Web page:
For that, you get a ring-shaped apparatus that sits under your grill’s propane tank and is connected to a gauge that adheres to your grill with a magnet. Take a peek at the gauge when you’re near the grill, or instead fire up the smartphone app that connects to Refuel to see how much gas you have left before you need to drag the tank back to Strickland Propane for a refill.

It’s a smart solution to a lazy man’s problem, but Hank Hill would be proud.

Refuel [Quirky.com via Uncrate]

TIME Gadgets

Business Card Plays Tetris, Might Be for Sale Soon

TAKE MY MONEY!

The above video showcases a credit card-sized whatsit with a built-in screen, control pad and two buttons. It plays Tetris! If you’re not convinced by now that we’re either at or very near the pinnacle of human ingenuity, I’m not sure I’d ever be able to convince you otherwise and I’m not sure it’s worth your time to keep reading this. We should amicably go our separate ways.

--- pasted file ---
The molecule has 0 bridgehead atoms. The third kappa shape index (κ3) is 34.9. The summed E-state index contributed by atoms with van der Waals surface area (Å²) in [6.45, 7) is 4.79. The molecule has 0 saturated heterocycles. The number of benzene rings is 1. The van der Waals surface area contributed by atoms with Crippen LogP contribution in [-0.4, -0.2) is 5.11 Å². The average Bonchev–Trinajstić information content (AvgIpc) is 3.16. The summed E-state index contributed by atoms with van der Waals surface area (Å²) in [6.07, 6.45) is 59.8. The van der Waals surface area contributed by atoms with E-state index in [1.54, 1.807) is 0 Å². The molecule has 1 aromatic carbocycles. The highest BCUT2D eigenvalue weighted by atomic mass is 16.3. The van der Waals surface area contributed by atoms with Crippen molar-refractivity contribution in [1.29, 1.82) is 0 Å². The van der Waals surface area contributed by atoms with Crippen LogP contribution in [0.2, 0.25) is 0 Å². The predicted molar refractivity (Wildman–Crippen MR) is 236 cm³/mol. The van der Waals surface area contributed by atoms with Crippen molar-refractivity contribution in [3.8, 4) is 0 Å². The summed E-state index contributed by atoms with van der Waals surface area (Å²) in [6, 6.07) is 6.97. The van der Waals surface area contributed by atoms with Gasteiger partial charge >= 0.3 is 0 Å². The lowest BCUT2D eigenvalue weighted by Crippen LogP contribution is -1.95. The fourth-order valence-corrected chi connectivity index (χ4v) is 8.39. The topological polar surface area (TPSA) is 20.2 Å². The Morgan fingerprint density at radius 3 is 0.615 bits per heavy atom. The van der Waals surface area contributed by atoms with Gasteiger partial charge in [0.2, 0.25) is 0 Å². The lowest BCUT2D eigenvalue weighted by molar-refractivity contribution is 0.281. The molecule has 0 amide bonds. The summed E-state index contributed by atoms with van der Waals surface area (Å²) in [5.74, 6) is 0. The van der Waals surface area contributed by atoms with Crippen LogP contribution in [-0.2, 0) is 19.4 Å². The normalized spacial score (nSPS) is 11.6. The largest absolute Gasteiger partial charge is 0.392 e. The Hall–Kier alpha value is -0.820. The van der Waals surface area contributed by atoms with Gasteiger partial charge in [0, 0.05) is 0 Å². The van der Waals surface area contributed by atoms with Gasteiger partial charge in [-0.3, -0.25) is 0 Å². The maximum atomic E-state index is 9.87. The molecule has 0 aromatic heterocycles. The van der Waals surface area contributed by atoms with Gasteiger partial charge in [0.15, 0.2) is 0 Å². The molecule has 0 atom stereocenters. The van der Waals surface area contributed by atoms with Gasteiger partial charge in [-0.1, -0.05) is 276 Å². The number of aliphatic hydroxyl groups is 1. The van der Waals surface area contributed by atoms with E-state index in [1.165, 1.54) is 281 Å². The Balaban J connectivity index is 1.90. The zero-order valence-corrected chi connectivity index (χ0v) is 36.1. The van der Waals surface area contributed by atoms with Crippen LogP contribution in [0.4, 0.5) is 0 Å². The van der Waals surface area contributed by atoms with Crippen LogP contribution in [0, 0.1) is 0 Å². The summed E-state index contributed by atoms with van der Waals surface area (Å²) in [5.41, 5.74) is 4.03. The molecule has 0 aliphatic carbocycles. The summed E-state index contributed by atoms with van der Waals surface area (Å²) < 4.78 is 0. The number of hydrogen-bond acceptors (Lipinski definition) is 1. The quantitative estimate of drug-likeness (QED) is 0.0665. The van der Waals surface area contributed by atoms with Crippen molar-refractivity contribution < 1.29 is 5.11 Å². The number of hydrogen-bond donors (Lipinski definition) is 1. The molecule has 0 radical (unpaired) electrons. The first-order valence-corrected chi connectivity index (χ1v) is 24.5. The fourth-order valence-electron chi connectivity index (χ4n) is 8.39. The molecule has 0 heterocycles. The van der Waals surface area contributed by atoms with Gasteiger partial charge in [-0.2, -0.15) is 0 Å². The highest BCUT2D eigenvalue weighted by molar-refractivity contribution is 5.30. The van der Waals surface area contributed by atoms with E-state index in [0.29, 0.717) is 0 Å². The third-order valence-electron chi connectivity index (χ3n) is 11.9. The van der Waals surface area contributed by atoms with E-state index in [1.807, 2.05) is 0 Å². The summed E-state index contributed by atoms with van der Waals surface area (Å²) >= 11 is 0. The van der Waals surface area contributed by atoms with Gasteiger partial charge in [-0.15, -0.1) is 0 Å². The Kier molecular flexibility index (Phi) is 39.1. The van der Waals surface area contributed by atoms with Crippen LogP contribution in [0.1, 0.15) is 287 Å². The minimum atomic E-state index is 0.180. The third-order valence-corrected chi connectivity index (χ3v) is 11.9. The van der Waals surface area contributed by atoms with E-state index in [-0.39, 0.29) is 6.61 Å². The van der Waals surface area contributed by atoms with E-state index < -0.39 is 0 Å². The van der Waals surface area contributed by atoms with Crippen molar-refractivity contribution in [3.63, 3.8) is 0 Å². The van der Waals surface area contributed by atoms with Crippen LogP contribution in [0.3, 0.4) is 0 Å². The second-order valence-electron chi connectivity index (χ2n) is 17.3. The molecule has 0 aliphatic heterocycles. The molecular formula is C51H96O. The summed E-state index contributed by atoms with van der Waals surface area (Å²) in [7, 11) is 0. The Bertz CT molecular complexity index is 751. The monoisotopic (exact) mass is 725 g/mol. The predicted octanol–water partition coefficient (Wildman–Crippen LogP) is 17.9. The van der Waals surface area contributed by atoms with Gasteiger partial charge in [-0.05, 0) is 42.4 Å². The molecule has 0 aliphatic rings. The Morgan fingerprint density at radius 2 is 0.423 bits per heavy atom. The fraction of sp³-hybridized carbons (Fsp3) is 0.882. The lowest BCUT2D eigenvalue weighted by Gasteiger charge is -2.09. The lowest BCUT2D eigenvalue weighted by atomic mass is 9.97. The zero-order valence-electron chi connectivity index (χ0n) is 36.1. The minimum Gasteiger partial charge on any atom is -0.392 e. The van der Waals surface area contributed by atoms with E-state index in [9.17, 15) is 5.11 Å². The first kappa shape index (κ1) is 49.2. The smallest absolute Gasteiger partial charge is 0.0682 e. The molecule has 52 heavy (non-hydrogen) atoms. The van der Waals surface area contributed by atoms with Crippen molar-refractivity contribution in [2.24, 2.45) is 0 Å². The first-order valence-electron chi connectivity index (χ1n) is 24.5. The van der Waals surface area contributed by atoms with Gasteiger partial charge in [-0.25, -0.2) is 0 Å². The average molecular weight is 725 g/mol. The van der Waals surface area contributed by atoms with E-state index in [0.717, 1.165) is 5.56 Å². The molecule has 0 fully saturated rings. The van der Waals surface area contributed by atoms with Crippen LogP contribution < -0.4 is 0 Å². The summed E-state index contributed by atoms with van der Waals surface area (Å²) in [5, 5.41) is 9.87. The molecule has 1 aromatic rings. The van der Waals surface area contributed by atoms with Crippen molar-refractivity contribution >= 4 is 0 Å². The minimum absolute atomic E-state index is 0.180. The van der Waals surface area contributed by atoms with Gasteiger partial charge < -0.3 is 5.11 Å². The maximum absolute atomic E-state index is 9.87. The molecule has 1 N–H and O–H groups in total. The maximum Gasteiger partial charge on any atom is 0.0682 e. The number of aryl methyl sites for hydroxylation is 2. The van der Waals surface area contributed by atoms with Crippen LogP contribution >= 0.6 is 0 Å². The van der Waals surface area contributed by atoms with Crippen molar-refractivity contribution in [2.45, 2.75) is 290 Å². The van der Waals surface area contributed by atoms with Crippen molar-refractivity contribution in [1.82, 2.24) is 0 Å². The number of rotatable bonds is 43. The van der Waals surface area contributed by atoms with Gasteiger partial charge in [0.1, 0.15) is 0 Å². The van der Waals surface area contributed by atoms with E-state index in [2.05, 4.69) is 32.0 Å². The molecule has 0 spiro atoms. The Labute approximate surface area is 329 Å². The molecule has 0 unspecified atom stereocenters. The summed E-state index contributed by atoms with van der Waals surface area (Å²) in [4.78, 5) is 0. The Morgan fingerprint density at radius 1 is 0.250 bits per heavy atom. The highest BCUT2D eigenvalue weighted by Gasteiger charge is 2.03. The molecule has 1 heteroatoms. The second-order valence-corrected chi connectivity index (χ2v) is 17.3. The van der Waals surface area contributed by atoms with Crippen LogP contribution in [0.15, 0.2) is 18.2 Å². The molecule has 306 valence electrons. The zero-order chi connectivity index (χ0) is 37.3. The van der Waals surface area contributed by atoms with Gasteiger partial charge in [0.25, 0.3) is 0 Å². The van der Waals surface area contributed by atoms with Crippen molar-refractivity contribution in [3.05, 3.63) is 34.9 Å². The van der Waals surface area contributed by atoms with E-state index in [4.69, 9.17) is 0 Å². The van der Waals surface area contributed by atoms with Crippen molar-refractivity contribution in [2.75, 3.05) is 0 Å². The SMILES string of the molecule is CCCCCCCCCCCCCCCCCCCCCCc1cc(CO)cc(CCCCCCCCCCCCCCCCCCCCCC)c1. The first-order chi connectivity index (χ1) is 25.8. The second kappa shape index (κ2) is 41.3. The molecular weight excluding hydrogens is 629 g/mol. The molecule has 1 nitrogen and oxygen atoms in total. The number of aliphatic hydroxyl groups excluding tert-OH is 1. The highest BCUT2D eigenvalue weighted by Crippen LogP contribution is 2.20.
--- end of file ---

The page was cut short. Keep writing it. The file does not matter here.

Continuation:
For the rest of you, this project is called Arduboy. It’s about a millimeter and a half thick and apparently packs north of nine hours of battery life. Its creator, Kevin Bates, created the proof-of-concept you see in the above video and has plans to roll out a Kickstarter campaign to sell these things, complete with a website where people can share other types of software and games they create for Arduboy.

Bates writes on his site that he wants to use Kickstarter to raise $820 to cover licensing costs. I write here that he’ll probably be able to raise that amount faster than he can clear the first level of Tetris. He’ll also probably have to sell the cards without a game loaded onto them to avoid legal issues, though.